The Equinox: See It for Yourself This Weekend | Travel | Smithsonian

The Equinox: See It for Yourself This Weekend

There are many great spots around the globe to observe the celestial phenomena, from Machu Picchu to the Yorkshire moors

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The Intihuatana stone at Machu Picchu casts no shadow at noon on either equinox. Photo courtesy of Flickr user snikrap.

On September 22, as the sun nears its zenith in the Peruvian sky, the shadow of a small slab of granite at Machu Picchu disappears at noon. This is no accident. For this rock is called the “hitching post of the sun”—Intihuatana, to the ancient Incas, who celebrated the equinox at this site. Some bright mind among them determined that this day was a special one, and so he—or she—carved the 26-inch-tall stone so that it faces at a very particular northward angle—about 13 degrees, the latitude of Machu Picchu. The effect is that at noon on both the spring and fall equinoxes, for just an instant, the stone’s shadow disappears. The sun, so it seemed to the ancients, was at those moments “hitched” to the end of the stone.

Elsewhere on the equinox, various sites similarly demonstrate ancient cultures’ recognition—and precise understanding—of the sun’s cycles through the sky. In the Yucatán this weekend? Then dog-ear that trashy paperback, drag yourself away from the time-share pool and visit Chichen Itza. Have a seat in the grass with the other sun lovers and watch. Due to the particular geometry and angles of construction of the Kukulcán pyramid, a dramatic shadow undulates down the stairway on the structure’s northern face on both the spring and fall equinoxes. At the base of the stairway are large snake heads carved into the rock, and the effect—which lasts several hours in the afternoon—is of a giant snake descending the pyramid. Not so far away, the Pyramid of the Sun in southern Mexico faces due east—straight at the rising sun, on either the spring or fall equinox. Remember that on only those two days does the sun rise from due east. The spring equinox causes a great stir among New Age sun worshipers, who flock to the Pyramid of the Sun on March 20, believing that “energy” can be tapped from the air on this day at this particular site. In their New Age fervor, these gatherers seem to be having impacts on the site as they trample upon it every March. Helpful tip: Since the autumn equinox is celestially little different than the spring one, it should generate equal energies. So dodge the crowds and make your pilgrimage to this great historical site this weekend. Let us know if you feel the buzz.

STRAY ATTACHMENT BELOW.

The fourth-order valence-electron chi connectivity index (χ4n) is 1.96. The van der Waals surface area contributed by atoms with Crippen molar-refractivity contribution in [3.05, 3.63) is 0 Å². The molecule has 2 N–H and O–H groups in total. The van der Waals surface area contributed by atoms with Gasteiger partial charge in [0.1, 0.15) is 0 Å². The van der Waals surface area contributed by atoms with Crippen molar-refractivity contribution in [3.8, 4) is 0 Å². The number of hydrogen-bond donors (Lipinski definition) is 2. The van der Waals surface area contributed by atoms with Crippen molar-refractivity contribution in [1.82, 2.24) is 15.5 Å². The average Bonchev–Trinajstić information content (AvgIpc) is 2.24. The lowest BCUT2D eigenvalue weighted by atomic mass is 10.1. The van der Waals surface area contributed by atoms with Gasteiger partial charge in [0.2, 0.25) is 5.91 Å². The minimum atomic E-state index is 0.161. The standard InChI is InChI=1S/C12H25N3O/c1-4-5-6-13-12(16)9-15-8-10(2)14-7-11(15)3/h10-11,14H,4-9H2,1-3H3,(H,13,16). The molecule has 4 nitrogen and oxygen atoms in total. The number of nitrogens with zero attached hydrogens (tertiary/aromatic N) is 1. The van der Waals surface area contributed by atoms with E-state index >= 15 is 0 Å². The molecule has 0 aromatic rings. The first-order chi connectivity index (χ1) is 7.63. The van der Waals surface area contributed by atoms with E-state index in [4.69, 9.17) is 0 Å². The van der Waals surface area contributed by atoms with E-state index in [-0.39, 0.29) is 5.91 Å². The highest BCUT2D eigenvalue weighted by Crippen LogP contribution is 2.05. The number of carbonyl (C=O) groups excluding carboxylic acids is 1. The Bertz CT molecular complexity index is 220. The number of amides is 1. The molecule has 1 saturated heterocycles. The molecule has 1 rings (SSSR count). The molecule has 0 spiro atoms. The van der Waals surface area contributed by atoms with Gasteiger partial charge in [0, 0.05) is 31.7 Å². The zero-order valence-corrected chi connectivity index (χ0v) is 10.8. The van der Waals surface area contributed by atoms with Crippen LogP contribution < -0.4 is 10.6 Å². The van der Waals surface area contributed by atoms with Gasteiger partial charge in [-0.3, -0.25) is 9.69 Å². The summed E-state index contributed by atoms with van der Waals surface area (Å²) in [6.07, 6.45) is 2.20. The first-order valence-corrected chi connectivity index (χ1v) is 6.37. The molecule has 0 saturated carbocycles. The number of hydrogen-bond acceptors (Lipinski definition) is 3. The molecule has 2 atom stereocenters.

On either equinox, the sun casts an undulating snake-like shadow down the staircase on the Kukulcán pyramid’s north face. The shadow appears to connect with the serpent heads set at the base of the monument, indicating this was a very intentional effect of Mayan architects. Photo courtesy of Flickr user ErikBFlom.

In New Mexico? Then Chaco Canyon‘s Sun Dagger site is the ancient observatory for you. Here, ancient Anasazi sky-watchers evidently leaned three slabs of stone against a south-facing rock wall, on which they carved two spirals. Blades of sunlight, passing through the cracks between the slabs, migrate across these etched spirals, and so two corresponding blades of sunlight appear on the rock wall and its spiral etchings. On the summer solstice, a single dagger of light perfectly bisects the larger of the spirals. On the winter solstice, two separate daggers touch the opposing outer edges of the larger spiral. And on the equinoxes, something slightly more complex happens—easily observed in the diagram on this website. An artist named Anna Sofaer reportedly discovered this site in 1977, and by returning throughout the year, observed the passage of the sunlight shafts across the carved spirals. And at the Anasazi ruin at Hovenweep National Monument, set on the border of Utah and Colorado, shafts of sunlight cross spiral rock etchings on the summer solstice. And at a Chumash site in Burro Flats, in southern California, a sliver of light crosses the center point of five concentric rings on the winter solstice. On the same day at a Baja California shrine called La Rumorosa, a blade of sunlight cast through a rock seems to beam from the eyes of a human figure painted on a shaded stone wall.